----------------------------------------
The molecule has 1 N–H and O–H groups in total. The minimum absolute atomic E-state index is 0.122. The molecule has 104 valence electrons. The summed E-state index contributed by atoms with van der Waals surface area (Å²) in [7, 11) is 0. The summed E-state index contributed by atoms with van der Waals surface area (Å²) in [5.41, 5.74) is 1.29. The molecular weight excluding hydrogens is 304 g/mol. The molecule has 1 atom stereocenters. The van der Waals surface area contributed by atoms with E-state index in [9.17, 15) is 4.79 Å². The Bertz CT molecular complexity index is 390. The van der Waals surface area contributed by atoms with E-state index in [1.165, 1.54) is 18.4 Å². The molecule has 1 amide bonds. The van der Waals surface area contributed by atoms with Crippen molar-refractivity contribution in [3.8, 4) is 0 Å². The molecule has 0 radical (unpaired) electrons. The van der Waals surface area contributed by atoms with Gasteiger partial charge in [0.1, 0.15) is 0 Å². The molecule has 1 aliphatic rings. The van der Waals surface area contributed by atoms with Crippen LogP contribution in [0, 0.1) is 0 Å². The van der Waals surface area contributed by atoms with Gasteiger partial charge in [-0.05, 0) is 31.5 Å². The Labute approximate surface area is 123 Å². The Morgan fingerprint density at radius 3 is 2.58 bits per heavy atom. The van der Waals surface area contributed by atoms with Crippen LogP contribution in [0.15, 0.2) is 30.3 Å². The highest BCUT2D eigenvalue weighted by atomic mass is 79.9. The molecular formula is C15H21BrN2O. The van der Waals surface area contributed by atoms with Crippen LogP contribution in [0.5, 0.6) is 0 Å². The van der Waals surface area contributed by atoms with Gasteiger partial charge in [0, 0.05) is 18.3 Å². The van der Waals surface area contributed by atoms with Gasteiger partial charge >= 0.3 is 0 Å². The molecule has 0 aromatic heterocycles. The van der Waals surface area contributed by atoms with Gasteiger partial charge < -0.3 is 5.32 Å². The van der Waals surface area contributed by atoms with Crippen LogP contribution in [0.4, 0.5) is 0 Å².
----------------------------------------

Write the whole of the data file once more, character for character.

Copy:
The molecule has 1 N–H and O–H groups in total. The minimum absolute atomic E-state index is 0.122. The molecule has 104 valence electrons. The summed E-state index contributed by atoms with van der Waals surface area (Å²) in [7, 11) is 0. The summed E-state index contributed by atoms with van der Waals surface area (Å²) in [5.41, 5.74) is 1.29. The molecular weight excluding hydrogens is 304 g/mol. The molecule has 1 atom stereocenters. The van der Waals surface area contributed by atoms with E-state index in [9.17, 15) is 4.79 Å². The Bertz CT molecular complexity index is 390. The van der Waals surface area contributed by atoms with E-state index in [1.165, 1.54) is 18.4 Å². The molecule has 1 amide bonds. The van der Waals surface area contributed by atoms with Crippen molar-refractivity contribution in [3.8, 4) is 0 Å². The molecule has 0 radical (unpaired) electrons. The van der Waals surface area contributed by atoms with Gasteiger partial charge in [0.1, 0.15) is 0 Å². The molecule has 1 aliphatic rings. The van der Waals surface area contributed by atoms with Crippen LogP contribution in [0, 0.1) is 0 Å². The van der Waals surface area contributed by atoms with Gasteiger partial charge in [-0.05, 0) is 31.5 Å². The Labute approximate surface area is 123 Å². The Morgan fingerprint density at radius 3 is 2.58 bits per heavy atom. The van der Waals surface area contributed by atoms with Crippen LogP contribution in [0.15, 0.2) is 30.3 Å². The highest BCUT2D eigenvalue weighted by atomic mass is 79.9. The molecular formula is C15H21BrN2O. The van der Waals surface area contributed by atoms with Crippen LogP contribution in [0.5, 0.6) is 0 Å². The van der Waals surface area contributed by atoms with Gasteiger partial charge in [0, 0.05) is 18.3 Å². The van der Waals surface area contributed by atoms with Gasteiger partial charge >= 0.3 is 0 Å². The molecule has 0 aromatic heterocycles. The van der Waals surface area contributed by atoms with Gasteiger partial charge < -0.3 is 5.32 Å². The van der Waals surface area contributed by atoms with Crippen LogP contribution in [0.4, 0.5) is 0 Å².